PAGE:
As I think I wrote in a VFR comment thread once, at one time whilst practicing law in London I worked with many Irish lawyers: the large London firms were full of Irish junior solicitors for some reason.  All were both contemptuous and resentful of the English, whilst having a lot more fun – and making a lot more money – in England’s capital than was available to them in Ireland’s.  The attitude was pervasive, and I was surprised by Englishmen’s bemused acceptance of it – because it came out loud and clear after a pint or two or more.  London was also full of young Australians, as it has been at least since the end of WWII (the Earls Court Road has been called “Kangaroo Valley” for decades), probably a majority at least partly Irish in ancestry.  They, too, took pleasure in being gratuitously offensive to the natives (“poms”), again especially after a pint or three, and after a while I came to think it was their inner Irishmen revealing themselves.

As we know, more of those Irish emigrants ended up in the United States than anywhere else, and New England – especially in Boston and other cities – got a disproportionate share.  Well, what did those Irish people find as they came off the boat?  A country run by the same people they so hated back across the pond: English people!  I suspect that to the average Irish immigrant of the 19th century, and probably later, there wasn’t much evident difference between Englishmen and New England Yankees.  Back in the now long-gone days when the Yankees still ran the states they had founded and settled, it was no doubt entirely natural for Irishmen to transfer their resentments from one variety of Englishman to another.  If it’s a stretch to say that the totally Irish-dominated American Catholic Church of the time fostered those resentments, it’s not much of one.  And the Republican Party back then was the Yankees’ party; no wonder the Irish were monolithically Democratic in their political allegiance.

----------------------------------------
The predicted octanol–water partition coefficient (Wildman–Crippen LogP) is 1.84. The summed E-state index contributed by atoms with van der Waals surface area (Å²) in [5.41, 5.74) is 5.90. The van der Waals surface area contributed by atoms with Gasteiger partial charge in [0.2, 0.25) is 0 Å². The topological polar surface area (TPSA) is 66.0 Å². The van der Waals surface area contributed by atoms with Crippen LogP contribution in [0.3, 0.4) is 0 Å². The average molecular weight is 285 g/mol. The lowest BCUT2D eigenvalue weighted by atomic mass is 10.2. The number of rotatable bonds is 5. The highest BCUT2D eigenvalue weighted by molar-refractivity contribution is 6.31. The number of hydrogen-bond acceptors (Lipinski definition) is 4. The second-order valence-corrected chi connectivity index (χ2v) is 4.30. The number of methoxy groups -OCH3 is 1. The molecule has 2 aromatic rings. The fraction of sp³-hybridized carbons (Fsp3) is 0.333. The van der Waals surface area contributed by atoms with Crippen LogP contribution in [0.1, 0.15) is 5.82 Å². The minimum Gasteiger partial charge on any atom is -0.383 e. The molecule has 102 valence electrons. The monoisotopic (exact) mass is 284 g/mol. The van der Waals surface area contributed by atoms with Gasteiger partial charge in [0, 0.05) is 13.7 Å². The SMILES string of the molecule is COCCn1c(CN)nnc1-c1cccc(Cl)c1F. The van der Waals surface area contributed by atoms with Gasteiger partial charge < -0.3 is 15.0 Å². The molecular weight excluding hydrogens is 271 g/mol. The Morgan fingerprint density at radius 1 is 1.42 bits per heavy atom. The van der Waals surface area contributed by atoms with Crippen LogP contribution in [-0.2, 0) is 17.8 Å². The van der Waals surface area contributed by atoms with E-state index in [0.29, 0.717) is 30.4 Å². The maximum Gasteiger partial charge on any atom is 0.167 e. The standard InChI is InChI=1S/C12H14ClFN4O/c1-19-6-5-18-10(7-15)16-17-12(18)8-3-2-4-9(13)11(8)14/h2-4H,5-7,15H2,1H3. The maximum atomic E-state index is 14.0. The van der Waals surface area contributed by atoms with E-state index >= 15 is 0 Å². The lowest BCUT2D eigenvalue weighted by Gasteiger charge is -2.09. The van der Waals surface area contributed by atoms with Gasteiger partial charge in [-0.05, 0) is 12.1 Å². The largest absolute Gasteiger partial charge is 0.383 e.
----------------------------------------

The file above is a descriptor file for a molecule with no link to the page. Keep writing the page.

None of that history excuses the current uselessness of many New England Catholic bishops – still disproportionately Irish in extraction, although the Mediterraneans have made inroads – but it does make it easier to understand.  Now I just wish these Irish-Americans would grow up, so to speak.

Laura writes:

Yes, I am Irish and I don’t take offense. Your experience in London confirms my own personal observations although much of what I have seen seems to work on a less obvious, half-repressed level. I don’t think Obama would have won so handily, certainly not among Catholics, without this dynamic.

There were a couple of discussions, here and here, on the Irish in America at VFR last year. While I don’t agree with those who said America would have been better off without the Irish, I strongly agree that their resentment of the English was a significant factor in the advance of liberalism.